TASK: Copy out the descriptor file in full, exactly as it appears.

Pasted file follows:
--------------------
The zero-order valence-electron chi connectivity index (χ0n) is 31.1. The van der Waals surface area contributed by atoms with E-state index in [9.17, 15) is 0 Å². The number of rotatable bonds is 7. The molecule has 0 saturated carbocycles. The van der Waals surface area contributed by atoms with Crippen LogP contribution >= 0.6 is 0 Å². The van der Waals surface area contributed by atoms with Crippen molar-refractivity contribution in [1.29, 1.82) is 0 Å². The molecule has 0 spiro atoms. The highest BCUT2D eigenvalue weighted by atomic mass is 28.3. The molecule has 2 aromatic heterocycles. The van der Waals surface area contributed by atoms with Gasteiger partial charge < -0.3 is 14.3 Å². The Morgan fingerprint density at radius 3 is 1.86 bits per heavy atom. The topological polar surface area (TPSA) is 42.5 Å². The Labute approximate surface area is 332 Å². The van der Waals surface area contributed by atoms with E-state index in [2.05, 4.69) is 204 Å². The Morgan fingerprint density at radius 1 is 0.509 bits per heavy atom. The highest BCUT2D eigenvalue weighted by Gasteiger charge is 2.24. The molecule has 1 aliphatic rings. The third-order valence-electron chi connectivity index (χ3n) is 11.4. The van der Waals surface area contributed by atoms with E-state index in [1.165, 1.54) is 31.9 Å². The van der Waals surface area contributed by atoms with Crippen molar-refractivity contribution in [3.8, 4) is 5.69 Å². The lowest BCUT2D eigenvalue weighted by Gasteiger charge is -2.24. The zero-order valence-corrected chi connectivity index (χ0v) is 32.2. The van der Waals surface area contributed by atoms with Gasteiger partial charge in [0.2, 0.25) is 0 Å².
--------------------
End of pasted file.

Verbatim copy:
The zero-order valence-electron chi connectivity index (χ0n) is 31.1. The van der Waals surface area contributed by atoms with E-state index in [9.17, 15) is 0 Å². The number of rotatable bonds is 7. The molecule has 0 saturated carbocycles. The van der Waals surface area contributed by atoms with Crippen LogP contribution >= 0.6 is 0 Å². The van der Waals surface area contributed by atoms with Crippen molar-refractivity contribution in [1.29, 1.82) is 0 Å². The molecule has 0 spiro atoms. The highest BCUT2D eigenvalue weighted by atomic mass is 28.3. The molecule has 2 aromatic heterocycles. The van der Waals surface area contributed by atoms with Gasteiger partial charge < -0.3 is 14.3 Å². The Morgan fingerprint density at radius 3 is 1.86 bits per heavy atom. The topological polar surface area (TPSA) is 42.5 Å². The Labute approximate surface area is 332 Å². The van der Waals surface area contributed by atoms with E-state index in [2.05, 4.69) is 204 Å². The Morgan fingerprint density at radius 1 is 0.509 bits per heavy atom. The highest BCUT2D eigenvalue weighted by Gasteiger charge is 2.24. The molecule has 1 aliphatic rings. The third-order valence-electron chi connectivity index (χ3n) is 11.4. The van der Waals surface area contributed by atoms with E-state index in [1.165, 1.54) is 31.9 Å². The van der Waals surface area contributed by atoms with Crippen molar-refractivity contribution in [3.8, 4) is 5.69 Å². The lowest BCUT2D eigenvalue weighted by Gasteiger charge is -2.24. The zero-order valence-corrected chi connectivity index (χ0v) is 32.2. The van der Waals surface area contributed by atoms with Gasteiger partial charge in [0.2, 0.25) is 0 Å².